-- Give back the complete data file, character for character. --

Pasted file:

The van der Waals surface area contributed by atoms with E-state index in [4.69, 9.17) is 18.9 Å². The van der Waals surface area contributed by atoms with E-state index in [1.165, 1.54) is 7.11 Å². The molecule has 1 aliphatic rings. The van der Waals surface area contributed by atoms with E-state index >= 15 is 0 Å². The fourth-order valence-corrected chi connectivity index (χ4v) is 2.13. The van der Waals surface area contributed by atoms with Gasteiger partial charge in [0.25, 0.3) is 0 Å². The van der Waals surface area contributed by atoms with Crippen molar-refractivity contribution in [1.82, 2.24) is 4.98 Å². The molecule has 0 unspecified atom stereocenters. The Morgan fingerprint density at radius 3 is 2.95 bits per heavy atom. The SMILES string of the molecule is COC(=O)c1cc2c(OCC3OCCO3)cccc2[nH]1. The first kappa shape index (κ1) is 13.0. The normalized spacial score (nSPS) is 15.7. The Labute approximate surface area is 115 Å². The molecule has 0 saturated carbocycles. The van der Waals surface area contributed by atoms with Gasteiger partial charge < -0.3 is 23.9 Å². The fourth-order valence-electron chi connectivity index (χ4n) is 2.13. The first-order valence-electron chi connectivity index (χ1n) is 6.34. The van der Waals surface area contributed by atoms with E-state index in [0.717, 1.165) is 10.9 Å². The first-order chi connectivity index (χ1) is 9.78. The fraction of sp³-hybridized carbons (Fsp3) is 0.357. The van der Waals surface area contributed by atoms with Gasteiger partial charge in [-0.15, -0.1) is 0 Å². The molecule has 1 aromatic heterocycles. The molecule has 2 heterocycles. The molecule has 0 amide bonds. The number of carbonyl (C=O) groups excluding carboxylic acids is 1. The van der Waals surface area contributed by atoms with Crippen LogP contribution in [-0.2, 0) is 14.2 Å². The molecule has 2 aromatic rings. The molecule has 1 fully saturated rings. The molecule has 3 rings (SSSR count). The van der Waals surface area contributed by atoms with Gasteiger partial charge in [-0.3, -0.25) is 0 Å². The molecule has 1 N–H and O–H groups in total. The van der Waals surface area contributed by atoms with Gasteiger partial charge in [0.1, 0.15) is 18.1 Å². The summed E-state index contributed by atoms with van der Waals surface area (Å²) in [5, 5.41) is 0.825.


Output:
The van der Waals surface area contributed by atoms with E-state index in [4.69, 9.17) is 18.9 Å². The van der Waals surface area contributed by atoms with E-state index in [1.165, 1.54) is 7.11 Å². The molecule has 1 aliphatic rings. The van der Waals surface area contributed by atoms with E-state index >= 15 is 0 Å². The fourth-order valence-corrected chi connectivity index (χ4v) is 2.13. The van der Waals surface area contributed by atoms with Gasteiger partial charge in [0.25, 0.3) is 0 Å². The van der Waals surface area contributed by atoms with Crippen molar-refractivity contribution in [1.82, 2.24) is 4.98 Å². The molecule has 0 unspecified atom stereocenters. The Morgan fingerprint density at radius 3 is 2.95 bits per heavy atom. The SMILES string of the molecule is COC(=O)c1cc2c(OCC3OCCO3)cccc2[nH]1. The first kappa shape index (κ1) is 13.0. The normalized spacial score (nSPS) is 15.7. The Labute approximate surface area is 115 Å². The molecule has 0 saturated carbocycles. The van der Waals surface area contributed by atoms with Gasteiger partial charge < -0.3 is 23.9 Å². The fourth-order valence-electron chi connectivity index (χ4n) is 2.13. The first-order valence-electron chi connectivity index (χ1n) is 6.34. The van der Waals surface area contributed by atoms with E-state index in [0.717, 1.165) is 10.9 Å². The first-order chi connectivity index (χ1) is 9.78. The fraction of sp³-hybridized carbons (Fsp3) is 0.357. The van der Waals surface area contributed by atoms with Gasteiger partial charge in [-0.15, -0.1) is 0 Å². The molecule has 1 aromatic heterocycles. The molecule has 2 heterocycles. The molecule has 0 amide bonds. The number of carbonyl (C=O) groups excluding carboxylic acids is 1. The van der Waals surface area contributed by atoms with Crippen LogP contribution in [-0.2, 0) is 14.2 Å². The molecule has 2 aromatic rings. The molecule has 1 fully saturated rings. The molecule has 3 rings (SSSR count). The van der Waals surface area contributed by atoms with Gasteiger partial charge in [-0.3, -0.25) is 0 Å². The molecule has 1 N–H and O–H groups in total. The van der Waals surface area contributed by atoms with Gasteiger partial charge in [0.1, 0.15) is 18.1 Å². The summed E-state index contributed by atoms with van der Waals surface area (Å²) in [5, 5.41) is 0.825.